country last year,” she said. “Women who had been victims of domestic servitude told me they had been under the absolute control of
their employers through economic exploitation and suffered physical, psychological and sexual abuse.”

At the end of her visit to Lebanon in October 2011, Ms. Shahinian urged the Government to enact legislation to protect the some
200,000 domestic workers in the country, indicating that without legal protection some of them would end up living in domestic
servitude. “Migrant domestic workers in Lebanon, the majority of whom are women, are legally invisible,” she said at the time. “That
makes them acutely vulnerable.”

“There are a number of reports circulating about the human rights violations Alem Dechasa experienced as a migrant domestic worker in
Lebanon and the facts surrounding her death,” Ms. Shahinian said. “States are under an obligation to ensure the realization of the right to
truth about violations in order to end impunity and promote and protect human rights and provide redress to victims and their families.”

Other UN independent human rights experts also expressed their condemnation of the physical abuse of Ms. Dechasa. Special
Rapporteurs François Crépeau (migrants), Rashida Manjoo (violence against women), Joy Ngozi Ezeilo (trafficking in persons), and
Juan E. Méndez (torture and other cruel, inhuman or degrading treatment or punishment), together with Kamala Chandrakirana (Working
Group on discrimination against women in law and in practice), urged the Government of Lebanon to carry out a full investigation and
make public the results of such an investigation.

Ms. Gulnara Shahinian was appointed as the first Special Rapporteur on contemporary forms of slavery, its causes and consequences in
May 2008. She is a lawyer with extensive experience as an expert consultant for various UN, EU, Council of Europe, OSCE and
government bodies on children’s rights, gender, migration and trafficking. Ms Shahinian is also a former trustee of the UN Voluntary
Trust Fund on Contemporary forms of Slavery.
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Freedom In The World 2012 Report
Political Rights Score: 5
Civil Liberties Score: 4
Status: Partly Free

After 11 ministers stepped down in January 2011 to protest a UN tribunal’s indictment of five Hezbollah members for the 2005
assassination of former prime minister Rafiq Hariri, Najib Miqati was named as the new prime minister. The nomination, backed by
Hezbollah, triggered protests and related violence, but Miqati eventually formed a cabinet in June. Also during the year, a civil conflict in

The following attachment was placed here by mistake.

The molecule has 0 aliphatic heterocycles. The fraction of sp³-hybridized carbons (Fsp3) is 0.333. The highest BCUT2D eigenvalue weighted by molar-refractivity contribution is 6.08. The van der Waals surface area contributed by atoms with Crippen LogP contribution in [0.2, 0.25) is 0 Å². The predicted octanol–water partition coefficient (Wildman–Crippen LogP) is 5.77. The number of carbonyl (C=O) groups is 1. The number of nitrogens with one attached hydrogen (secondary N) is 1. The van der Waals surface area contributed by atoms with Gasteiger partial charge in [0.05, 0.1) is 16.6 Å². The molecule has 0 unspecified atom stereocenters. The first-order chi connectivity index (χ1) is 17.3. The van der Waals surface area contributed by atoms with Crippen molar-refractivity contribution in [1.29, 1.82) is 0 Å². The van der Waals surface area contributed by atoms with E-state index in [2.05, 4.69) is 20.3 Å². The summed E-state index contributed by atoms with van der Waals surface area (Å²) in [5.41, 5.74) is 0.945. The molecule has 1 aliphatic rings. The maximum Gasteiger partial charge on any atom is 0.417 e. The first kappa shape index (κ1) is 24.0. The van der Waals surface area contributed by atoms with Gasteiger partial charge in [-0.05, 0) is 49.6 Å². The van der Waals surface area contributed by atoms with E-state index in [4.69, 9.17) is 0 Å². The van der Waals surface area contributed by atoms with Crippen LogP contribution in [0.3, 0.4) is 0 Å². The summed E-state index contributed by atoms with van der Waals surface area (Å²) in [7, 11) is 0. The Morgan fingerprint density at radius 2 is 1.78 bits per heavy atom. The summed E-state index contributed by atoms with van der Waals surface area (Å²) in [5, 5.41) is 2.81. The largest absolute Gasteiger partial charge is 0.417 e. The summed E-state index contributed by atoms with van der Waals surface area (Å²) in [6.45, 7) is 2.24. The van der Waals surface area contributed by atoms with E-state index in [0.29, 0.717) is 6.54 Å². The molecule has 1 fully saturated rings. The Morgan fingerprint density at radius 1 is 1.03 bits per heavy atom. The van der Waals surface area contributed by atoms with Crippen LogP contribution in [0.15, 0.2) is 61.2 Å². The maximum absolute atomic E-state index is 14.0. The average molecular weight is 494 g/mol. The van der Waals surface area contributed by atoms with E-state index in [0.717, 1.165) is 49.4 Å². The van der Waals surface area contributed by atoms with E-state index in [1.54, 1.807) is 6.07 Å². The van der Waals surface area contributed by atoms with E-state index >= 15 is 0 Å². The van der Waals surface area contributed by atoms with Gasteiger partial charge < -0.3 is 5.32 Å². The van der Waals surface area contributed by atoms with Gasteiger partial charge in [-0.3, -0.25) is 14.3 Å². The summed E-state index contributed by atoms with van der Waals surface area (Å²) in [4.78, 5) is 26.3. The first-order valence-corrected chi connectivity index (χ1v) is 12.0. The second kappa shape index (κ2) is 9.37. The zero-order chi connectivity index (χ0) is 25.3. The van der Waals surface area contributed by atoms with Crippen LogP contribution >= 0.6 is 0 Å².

neighboring Syria led refugees and defecting soldiers to cross into Lebanon. The government arbitrarily detained a number of Syrian
refugees, worked to silence those calling for democracy in Syria, and intimidated human rights activists who criticized the security

The regional and international climate produced a rapprochement between Hariri’s unity government and both Syria and Iran in late 2009
and 2010. Political leaders of all persuasions tried to calm the public mood after it became clear that the UN Special Tribunal for Lebanon
(STL) was investigating Hezbollah members suspected of involvement in the 2005 assassination of Rafiq Hariri, threatening the tenuous
2009 power-sharing agreement. Hezbollah leader Hassan Nasrallah pledged to resist the STL, accused Israel of Hariri’s murder, and
effectively prevented security forces from executing an arrest warrant for a general previously accused in the case. To avoid political
and sectarian fighting, political leaders chose which candidates would run in the 2010 municipal elections, effectively deciding the
outcome well in advance of the balloting.

Eleven ministers allied with Hezbollah resigned in January 2011 to protest the STL’s indictment of Hezbollah members in the Hariri case
and Saad Hariri’s refusal to end the government’s cooperation with the tribunal. The government collapsed, and Najib Miqati, backed by
Hezbollah, was named as the new prime minister. The move spurred protests across the country, which continued periodically until
June. The protests in May and June in particular included violent interfactional clashes between pro- and anti-Syrian demonstrators. The
Lebanese military response to these protests included door-to-door raids in search of those they suspected of firing shots. Miqati did not